For understanding these initial activity differences, transition-state DFT calculations were used for comparing CH4 activation over catalytic Mo carbide nanostructures anchored on the identified three types of anchoring sites: double and single Al-atom zeolite framework sites and Si sites on the external surface of the zeolite. The calculations compared the first step (breaking of the CH3-H bond in methane), which is likely the rate-determining step, over the Mo carbide nanostructure with a stoichiometry of Mo4C2 on the three zeolite anchoring sites (29). The CH4 activation mechanism is similar for all anchoring sites, as illustrated in Fig. 3, which compares reaction pathways for a double Al-atom anchoring site inside a zeolite framework pore (Fig. 3, B, E, and F) and a Si site on the external surface of the zeolite (Fig. 3, B to D). The CH4 initially approaches an exposed Mo atom, an atom that is not directly bonded to the zeolite. In the transition state (Fig. 3, C and E), CH4 forms a Mo-CH3-H-C cycle in which the C atom of CH4 binds to the exposed Mo atom and, simultaneously, one of the H atoms of CH4 binds to a C atom in the carbide. Thus, a Mo-C pair of atoms in the Mo carbide nanostructure serves as a single catalytic active site. This dual Mo-C site activates CH4 in a scissoring motion that produces a CH3 group bonded to Mo and an H atom bonded to C of the carbide (Fig. 3, D and F). Although the mechanism of CH4 activation is similar, differences in geometries and electronic properties of Mo carbide nanostructures anchored on Al and Si sites lead to differences in their catalytic properties. The CH4 activation energy over the Mo carbide anchored on the double Al-atom site of 112 kJ/mol in Fig. 3E is lower than 140 kJ/mol for the Si site in Fig. 3C. The transition state for the single Al-atom anchoring site is analogous to that for the double Al-atom site in Fig. 3E, with a comparable activation energy of 117 kJ/mol (table S6) (17). The CH4 reaction is therefore predicted to be dominated by the activity of Mo nanostructures anchored on framework Al sites. This computational result is consistent with known experimental observations that the catalytic activity of Mo nanostructures depends strongly on the Si/Al ratio of the supporting zeolite and declines substantially when Al framework sites are lost through dealumination (2, 8, 1315, 30).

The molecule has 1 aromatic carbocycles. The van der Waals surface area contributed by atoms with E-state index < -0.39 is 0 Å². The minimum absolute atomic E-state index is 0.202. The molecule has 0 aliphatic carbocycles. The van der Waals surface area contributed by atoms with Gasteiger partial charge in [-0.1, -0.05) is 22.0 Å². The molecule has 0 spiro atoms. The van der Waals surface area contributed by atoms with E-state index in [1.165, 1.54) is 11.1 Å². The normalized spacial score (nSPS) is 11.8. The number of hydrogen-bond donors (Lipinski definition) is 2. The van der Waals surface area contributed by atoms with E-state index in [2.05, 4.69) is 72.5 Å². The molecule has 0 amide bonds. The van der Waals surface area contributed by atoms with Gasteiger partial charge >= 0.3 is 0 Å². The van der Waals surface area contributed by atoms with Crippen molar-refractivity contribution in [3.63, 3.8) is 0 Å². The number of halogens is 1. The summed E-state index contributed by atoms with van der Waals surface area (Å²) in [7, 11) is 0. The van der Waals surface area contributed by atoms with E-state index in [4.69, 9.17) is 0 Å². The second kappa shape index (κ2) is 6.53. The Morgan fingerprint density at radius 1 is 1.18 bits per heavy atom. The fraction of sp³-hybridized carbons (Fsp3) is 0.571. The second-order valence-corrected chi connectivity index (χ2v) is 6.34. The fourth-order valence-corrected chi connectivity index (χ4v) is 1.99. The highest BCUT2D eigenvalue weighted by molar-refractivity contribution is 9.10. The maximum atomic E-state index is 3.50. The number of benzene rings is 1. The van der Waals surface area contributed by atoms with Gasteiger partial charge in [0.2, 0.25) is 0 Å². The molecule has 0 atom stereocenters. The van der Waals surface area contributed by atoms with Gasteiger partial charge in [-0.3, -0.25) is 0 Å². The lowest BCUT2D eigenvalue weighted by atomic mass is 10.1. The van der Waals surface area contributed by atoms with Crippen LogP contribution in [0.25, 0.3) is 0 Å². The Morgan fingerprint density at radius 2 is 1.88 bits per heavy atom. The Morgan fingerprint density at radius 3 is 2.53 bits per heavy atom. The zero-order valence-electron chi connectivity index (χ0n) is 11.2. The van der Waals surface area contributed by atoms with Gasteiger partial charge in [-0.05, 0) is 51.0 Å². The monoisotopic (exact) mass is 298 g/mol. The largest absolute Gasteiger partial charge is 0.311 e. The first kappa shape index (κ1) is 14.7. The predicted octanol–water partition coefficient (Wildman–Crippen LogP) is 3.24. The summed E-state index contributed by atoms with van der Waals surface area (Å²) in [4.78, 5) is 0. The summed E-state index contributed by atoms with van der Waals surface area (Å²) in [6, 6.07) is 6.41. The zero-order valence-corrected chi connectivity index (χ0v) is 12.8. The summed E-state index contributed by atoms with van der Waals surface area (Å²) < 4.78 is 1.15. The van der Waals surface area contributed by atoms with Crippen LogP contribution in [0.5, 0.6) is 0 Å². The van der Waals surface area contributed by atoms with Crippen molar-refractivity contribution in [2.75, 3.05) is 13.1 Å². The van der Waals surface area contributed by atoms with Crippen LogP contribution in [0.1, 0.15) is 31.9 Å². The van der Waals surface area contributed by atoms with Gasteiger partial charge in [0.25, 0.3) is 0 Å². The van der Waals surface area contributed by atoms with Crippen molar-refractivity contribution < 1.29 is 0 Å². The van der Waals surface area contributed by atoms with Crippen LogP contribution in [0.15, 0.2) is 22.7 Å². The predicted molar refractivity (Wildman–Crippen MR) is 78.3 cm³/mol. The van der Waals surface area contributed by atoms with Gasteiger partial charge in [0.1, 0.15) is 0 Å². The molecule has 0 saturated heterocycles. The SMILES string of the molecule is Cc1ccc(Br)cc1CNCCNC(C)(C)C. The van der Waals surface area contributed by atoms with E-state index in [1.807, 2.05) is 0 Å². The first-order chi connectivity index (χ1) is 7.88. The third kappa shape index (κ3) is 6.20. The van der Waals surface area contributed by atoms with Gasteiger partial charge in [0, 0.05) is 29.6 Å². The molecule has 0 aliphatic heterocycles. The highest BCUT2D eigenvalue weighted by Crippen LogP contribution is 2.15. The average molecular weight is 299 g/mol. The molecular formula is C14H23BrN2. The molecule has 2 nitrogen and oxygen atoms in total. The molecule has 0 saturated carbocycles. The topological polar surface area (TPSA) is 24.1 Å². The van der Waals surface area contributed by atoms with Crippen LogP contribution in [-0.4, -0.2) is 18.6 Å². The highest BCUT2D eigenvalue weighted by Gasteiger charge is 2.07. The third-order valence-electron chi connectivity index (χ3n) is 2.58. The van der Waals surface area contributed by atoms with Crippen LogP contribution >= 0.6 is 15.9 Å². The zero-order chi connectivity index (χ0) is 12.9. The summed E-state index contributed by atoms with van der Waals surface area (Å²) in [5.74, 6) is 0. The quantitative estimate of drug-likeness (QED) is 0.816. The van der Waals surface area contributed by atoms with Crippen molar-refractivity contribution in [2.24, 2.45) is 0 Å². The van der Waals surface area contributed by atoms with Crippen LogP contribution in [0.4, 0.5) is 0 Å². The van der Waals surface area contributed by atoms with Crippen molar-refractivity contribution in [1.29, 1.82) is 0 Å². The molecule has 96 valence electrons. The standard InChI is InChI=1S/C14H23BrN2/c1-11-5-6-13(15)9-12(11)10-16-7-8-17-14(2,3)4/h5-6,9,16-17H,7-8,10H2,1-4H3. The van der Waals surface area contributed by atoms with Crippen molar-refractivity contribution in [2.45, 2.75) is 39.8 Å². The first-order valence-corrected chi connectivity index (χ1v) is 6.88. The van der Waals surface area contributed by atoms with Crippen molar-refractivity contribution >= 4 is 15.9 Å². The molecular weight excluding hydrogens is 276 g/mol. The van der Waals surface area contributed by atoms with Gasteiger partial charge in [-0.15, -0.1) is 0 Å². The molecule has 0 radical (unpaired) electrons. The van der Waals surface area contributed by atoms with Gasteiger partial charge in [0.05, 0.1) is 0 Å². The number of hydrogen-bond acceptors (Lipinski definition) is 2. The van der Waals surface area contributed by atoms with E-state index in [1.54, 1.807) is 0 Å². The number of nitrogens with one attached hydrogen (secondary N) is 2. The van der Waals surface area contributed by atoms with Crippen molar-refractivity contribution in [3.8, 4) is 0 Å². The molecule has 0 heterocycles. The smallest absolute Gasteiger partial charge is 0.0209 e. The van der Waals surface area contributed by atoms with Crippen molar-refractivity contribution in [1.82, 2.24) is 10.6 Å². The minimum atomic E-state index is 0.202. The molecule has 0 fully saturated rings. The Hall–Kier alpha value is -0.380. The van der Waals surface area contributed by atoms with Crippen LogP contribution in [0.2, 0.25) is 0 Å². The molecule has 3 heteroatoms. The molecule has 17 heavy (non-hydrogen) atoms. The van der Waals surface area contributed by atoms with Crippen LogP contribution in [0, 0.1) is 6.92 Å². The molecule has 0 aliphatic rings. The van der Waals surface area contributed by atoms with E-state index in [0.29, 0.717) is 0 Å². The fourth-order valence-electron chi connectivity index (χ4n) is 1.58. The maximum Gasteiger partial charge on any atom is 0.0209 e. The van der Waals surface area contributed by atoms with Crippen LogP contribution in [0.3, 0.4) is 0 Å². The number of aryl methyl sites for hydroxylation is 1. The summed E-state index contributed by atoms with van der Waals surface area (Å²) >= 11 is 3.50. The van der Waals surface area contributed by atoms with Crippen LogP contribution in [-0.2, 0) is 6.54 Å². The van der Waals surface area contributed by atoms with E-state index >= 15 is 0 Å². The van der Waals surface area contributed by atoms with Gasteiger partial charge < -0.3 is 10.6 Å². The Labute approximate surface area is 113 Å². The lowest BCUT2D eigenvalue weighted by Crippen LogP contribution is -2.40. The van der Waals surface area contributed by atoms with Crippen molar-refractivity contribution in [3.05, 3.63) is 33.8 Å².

The obtained information on the identity of Mo structures, their regeneration, and their influence on catalytic activity opens new opportunities for rational design of improved catalyst formulations and for optimizing reaction conditions for direct conversion of natural gas into liquid transportation fuels and valuable feedstocks for the chemical industry. It is important to control the distribution of Mo oxide species and limit their anchoring to framework Al sites because initial Mo oxide nanostructures anchored on Al sites of the zeolite framework are converting into carbided Mo NPs with higher catalytic activity than those produced by initial Mo oxide species anchored on Si sites. The number and distribution of single and double Al-atom anchoring sites can be optimized by adjusting a zeolite synthesis procedure. The number of Si anchoring sites on the external surface of the zeolite can be reduced, or these Si sites can be eliminated completely by adjusting the Mo deposition procedure. Furthermore, the catalytic performance of Mo species and their periodic regeneration can be optimized by adjusting catalyst formulations (for example, with promoter metals) and changing the temperatures of the reaction and regeneration, flow rates, and other reaction conditions.

Supplementary Materials

www.sciencemag.org/content/348/6235/686/suppl/DC1

Materials and Methods

Figs. S1 to S12

Tables S1 to S6

References

Movie S1

References and Notes

  1. Supplementary materials are available on Science Online.
  2. Acknowledgments: The work in S.G.P.’s group at Stevens Institute of Technology was supported by the NSF under grant CBET-1133987. The work in I.E.W.’s group at Lehigh University was supported by the NSF under grant CBET-1134012. The Materials Studio software was used under a collaborative research license from BIOVIA Corp. in San Diego, California. Author contributions: J.G. and Y.Z. obtained the computational and reaction-testing results and discussed the overall results; J.-M.J. and Y.T. obtained the experimental spectroscopic data and discussed the overall results; I.E.W. conceived and supervised the spectroscopic experiments and interpreted the results; and S.G.P. conceived and supervised the calculations and reaction testing, interpreted the results, and prepared the initial manuscript.